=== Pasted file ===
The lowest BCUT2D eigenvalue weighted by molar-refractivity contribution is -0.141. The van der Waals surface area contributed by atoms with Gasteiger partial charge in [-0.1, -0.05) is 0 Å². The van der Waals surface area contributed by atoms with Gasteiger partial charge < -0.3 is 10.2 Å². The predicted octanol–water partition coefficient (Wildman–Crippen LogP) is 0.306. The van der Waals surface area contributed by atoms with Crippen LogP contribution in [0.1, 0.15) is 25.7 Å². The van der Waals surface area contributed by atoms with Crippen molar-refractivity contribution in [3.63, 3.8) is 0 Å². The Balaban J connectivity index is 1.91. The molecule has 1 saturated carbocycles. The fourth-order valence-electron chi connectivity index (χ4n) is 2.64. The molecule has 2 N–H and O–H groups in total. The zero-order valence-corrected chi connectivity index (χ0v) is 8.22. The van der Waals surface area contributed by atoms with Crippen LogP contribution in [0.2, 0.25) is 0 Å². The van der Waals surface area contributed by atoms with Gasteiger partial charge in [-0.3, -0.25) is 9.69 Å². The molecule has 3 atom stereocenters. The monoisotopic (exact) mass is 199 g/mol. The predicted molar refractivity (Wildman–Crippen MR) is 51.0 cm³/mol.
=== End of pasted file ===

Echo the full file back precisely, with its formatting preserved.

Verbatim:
The lowest BCUT2D eigenvalue weighted by molar-refractivity contribution is -0.141. The van der Waals surface area contributed by atoms with Gasteiger partial charge in [-0.1, -0.05) is 0 Å². The van der Waals surface area contributed by atoms with Gasteiger partial charge < -0.3 is 10.2 Å². The predicted octanol–water partition coefficient (Wildman–Crippen LogP) is 0.306. The van der Waals surface area contributed by atoms with Crippen LogP contribution in [0.1, 0.15) is 25.7 Å². The van der Waals surface area contributed by atoms with Crippen molar-refractivity contribution in [3.63, 3.8) is 0 Å². The Balaban J connectivity index is 1.91. The molecule has 1 saturated carbocycles. The fourth-order valence-electron chi connectivity index (χ4n) is 2.64. The molecule has 2 N–H and O–H groups in total. The zero-order valence-corrected chi connectivity index (χ0v) is 8.22. The van der Waals surface area contributed by atoms with Crippen LogP contribution in [0.2, 0.25) is 0 Å². The van der Waals surface area contributed by atoms with Gasteiger partial charge in [-0.3, -0.25) is 9.69 Å². The molecule has 3 atom stereocenters. The monoisotopic (exact) mass is 199 g/mol. The predicted molar refractivity (Wildman–Crippen MR) is 51.0 cm³/mol.